The Path Forward

Demographic dynamics pose significant fiscal challenges for both “greying” and “greening” countries and this backdrop influences investment positioning and the types of risk assumed across portfolios.  For the “greying” countries, especially for those countries with both high debt and high dependency rates, fiscal prudence, together with reforms, is warranted to ensure the sustainability of pension and health systems and to reassure long-term investors. For the “greening” countries, challenges are different: taking advantage of a rapidly growing young population requires investment in education and training in order to ensure the economic inclusion of young people, boost productivity, and achieve balanced growth. For countries with an already high debt-to-GDP ratio, though, fiscal space is limited and, unfortunately, fiscal allocations for education are often the first to be cut in pursuit of fiscal adjustment. For these credits, we believe that the engagement of official creditors and International Financial Institutions is crucial for both adopting the right policies and inducing investment to finance their growth.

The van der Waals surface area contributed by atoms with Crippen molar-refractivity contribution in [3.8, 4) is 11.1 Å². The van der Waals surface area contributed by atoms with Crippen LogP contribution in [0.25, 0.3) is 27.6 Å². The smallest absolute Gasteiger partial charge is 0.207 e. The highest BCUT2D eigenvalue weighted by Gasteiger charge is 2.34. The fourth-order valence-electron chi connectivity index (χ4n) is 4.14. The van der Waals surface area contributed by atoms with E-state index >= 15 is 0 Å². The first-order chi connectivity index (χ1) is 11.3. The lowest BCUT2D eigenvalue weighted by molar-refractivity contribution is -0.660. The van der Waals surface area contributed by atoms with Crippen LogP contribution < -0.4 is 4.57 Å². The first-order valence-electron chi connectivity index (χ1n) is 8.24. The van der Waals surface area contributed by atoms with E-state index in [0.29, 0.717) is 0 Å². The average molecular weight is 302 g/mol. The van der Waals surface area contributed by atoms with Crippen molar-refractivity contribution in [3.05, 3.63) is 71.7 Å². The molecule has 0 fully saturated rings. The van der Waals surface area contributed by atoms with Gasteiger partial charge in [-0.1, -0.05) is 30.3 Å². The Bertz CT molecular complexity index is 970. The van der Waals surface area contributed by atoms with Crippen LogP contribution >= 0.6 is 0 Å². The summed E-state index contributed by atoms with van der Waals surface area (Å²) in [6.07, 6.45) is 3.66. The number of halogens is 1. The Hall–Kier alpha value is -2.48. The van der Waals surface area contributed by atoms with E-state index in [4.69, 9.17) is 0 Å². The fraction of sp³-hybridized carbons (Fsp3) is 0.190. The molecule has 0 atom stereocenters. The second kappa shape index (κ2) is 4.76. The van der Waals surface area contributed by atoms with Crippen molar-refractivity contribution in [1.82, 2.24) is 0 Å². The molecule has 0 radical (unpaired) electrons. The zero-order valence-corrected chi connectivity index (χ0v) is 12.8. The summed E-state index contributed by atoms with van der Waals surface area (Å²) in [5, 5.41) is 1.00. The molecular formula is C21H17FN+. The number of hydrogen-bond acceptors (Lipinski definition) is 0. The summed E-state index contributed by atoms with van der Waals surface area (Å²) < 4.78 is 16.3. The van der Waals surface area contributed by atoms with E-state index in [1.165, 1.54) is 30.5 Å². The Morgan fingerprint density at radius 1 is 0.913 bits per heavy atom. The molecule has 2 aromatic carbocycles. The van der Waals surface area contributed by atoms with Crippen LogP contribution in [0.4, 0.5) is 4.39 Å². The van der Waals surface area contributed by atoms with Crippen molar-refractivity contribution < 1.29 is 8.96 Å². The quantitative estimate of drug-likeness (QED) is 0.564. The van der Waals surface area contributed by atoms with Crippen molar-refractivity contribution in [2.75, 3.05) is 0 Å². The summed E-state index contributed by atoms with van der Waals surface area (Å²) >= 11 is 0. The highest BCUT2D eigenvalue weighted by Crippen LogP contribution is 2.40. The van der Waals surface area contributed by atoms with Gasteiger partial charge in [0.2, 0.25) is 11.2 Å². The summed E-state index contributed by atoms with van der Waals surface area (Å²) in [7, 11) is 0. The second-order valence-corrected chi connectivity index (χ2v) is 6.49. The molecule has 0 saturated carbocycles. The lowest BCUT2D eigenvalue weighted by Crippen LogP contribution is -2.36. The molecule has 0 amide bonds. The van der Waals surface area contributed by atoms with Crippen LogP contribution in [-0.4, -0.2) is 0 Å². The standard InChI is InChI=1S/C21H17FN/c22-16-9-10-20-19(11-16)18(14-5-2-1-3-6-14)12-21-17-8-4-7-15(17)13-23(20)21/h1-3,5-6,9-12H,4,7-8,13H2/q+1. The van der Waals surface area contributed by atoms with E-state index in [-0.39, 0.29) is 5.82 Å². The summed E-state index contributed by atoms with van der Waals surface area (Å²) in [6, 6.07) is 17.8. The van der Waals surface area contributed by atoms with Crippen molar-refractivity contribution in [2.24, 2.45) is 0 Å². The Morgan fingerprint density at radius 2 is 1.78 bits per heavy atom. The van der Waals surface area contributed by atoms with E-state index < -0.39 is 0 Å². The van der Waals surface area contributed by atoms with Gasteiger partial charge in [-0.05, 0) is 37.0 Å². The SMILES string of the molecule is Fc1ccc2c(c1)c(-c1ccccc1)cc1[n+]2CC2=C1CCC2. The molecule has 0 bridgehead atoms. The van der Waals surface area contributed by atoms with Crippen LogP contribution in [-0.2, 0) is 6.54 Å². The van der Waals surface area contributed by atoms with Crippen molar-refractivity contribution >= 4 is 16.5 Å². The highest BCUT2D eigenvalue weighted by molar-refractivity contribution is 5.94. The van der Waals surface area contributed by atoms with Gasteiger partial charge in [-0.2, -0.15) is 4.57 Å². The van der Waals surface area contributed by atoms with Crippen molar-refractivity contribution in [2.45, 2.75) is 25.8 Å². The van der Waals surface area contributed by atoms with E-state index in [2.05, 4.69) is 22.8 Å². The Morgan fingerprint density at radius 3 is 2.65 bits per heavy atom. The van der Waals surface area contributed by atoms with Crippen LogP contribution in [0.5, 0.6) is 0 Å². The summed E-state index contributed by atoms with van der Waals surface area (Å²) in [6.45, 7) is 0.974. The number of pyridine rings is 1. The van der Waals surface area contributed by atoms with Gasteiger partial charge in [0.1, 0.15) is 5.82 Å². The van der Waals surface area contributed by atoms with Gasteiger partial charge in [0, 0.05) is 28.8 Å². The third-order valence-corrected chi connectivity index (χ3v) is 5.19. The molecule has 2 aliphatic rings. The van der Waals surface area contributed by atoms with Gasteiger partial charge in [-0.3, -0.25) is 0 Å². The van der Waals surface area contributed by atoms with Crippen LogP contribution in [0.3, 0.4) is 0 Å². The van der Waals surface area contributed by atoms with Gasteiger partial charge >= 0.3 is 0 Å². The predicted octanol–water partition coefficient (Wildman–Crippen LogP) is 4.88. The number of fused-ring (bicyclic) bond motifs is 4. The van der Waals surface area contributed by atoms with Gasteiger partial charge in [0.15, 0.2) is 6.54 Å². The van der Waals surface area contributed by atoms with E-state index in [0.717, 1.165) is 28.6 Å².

1 Defined by the United Nations as = {[The number of children (0–14 years old) & older persons (65 years +)]/The number of persons of working age (15–64 years old)} * 100. Population data are those of medium variant.

The comments, opinions, and estimates contained herein are based on and/or derived from publicly available information from sources that PGIM Fixed Income believes to be reliable. We do not guarantee the accuracy of such sources or information. This outlook, which is for informational purposes only, sets forth our views as of this date. The underlying assumptions and our views are subject to change. Past performance is not a guarantee or a reliable indicator of future results.
Source(s) of data (unless otherwise noted): PGIM Fixed Income, as of 6/21/2023.

For Professional Investors only.  Past performance is not a guarantee or a reliable indicator of future results and an investment could lose value. All investments involve risk, including the possible loss of capital.

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PGIM Fixed Income
PGIM Fixed Income

PGIM Fixed Income is a global asset manager offering active solutions across all fixed income markets. The company has portfolio management and research teams in Newark, New Jersey, London, Amsterdam, Zurich, Munich, Singapore, Hong Kong, and Tokyo. As of December 31, 2022, the firm has $770 billion of assets under management, including $350 billion in institutional assets, $169 billion in retail assets, and $251 billion in proprietary assets. Nearly 1000 institutional investors entrust PGIM Fixed Income with their assets.

Rupal Shah
Principal, Client Advisory Group
655 Broad Street
Newark, NJ, USA 07102